I carry on along lanes until I come to the edge of open access land, where Sheeps Tor now dominates my view. It beckons, asking to be climbed in the way that these rocky highspots do. But its scale is deceptive and it's not until I see a tiny looking rock-climber swinging from a rope on the east face, that I realise it would actually involve a greater detour than I need. The circles are calling, and I choose to press on around the south of the Tor. The ground is uneven and overgrown with ferns, making the business of picking a path without an ankle-twisting encounter with hidden granite enough to focus the mind. The bracken turns to open grass and easier progress as Sheeps Tor falls behind me. A number of upright stones, maybe three feet high, are scattered about here. They don't look natural (too thin and standing stone-y) but there's no obvious pattern or purpose to them. Possibly the remains of field walls or long-gone settlement. And then, looking south-east, Yellowmead circles come into view. From here, at an elevation on the lower slopes of the Tor, their layout is readily visible and my anticipation levels are cranked up another notch.
<b>Yellowmead Multiple Stone Circle</b>Posted by thesweetcheat

Yellowmead Multiple Stone Circle — Fieldnotes

The walk from here to the circles is longer than it looks, dropping down into boggier, then muddier, ground. I pass an uninterested group of wild horses, then a rather more nosey herd of cattle, before reaching the circles themselves. I have them to myself, despite the large number of people I can see on Gutter Tor away to the south.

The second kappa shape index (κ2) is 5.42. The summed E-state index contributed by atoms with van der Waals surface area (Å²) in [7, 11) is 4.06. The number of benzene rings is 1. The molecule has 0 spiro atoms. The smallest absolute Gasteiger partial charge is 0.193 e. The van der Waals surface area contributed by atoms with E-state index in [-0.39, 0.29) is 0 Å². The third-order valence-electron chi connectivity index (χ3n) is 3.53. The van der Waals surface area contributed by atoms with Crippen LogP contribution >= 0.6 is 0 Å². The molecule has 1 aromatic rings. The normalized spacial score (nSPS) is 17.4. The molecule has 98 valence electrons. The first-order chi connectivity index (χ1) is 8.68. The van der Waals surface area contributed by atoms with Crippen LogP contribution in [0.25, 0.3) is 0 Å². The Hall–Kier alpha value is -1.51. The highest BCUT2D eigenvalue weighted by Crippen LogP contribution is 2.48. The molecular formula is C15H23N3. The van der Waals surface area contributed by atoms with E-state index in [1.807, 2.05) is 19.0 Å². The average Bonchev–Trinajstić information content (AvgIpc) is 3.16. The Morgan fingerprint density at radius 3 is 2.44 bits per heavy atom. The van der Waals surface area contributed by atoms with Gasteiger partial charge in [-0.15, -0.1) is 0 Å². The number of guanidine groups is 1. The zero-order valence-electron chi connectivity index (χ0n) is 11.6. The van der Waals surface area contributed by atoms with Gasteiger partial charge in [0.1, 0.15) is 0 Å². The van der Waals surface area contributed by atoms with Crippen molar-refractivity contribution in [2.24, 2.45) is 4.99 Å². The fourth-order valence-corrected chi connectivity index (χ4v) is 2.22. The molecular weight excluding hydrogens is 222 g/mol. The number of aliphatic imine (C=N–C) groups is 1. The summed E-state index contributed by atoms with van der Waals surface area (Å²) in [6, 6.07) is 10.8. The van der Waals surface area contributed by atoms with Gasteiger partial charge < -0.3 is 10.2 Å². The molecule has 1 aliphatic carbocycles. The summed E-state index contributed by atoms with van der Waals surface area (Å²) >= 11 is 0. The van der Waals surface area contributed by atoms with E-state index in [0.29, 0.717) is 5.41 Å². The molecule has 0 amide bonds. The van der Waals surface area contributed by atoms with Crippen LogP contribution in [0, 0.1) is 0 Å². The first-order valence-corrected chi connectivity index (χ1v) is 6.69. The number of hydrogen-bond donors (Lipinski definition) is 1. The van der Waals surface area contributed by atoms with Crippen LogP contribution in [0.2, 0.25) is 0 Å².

According to Burl, this site was heavily restored in the 1920s by the Rev. Breton. There has been much speculation about it since, including the possibility that it is actually the remains of a round cairn, which would not be out of the question when compared with the construction of the terminal ring cairns at nearby Drizzlecombe. There are a host of features to look at here. Slightly uphill to the ENE, the remains of a much smaller cairn circle overlook the main site. The visible stones of this are small, little more than stumps breaking clear of the cropped grass. In the opposite direction, downhill and the west of the circles, are the remains of a short avenue. A possible continuation extends over the other side of a nearby leat. Again these are small stones, size-wise comparable with the stones of the avenues at Cerrig Duon in South Wales.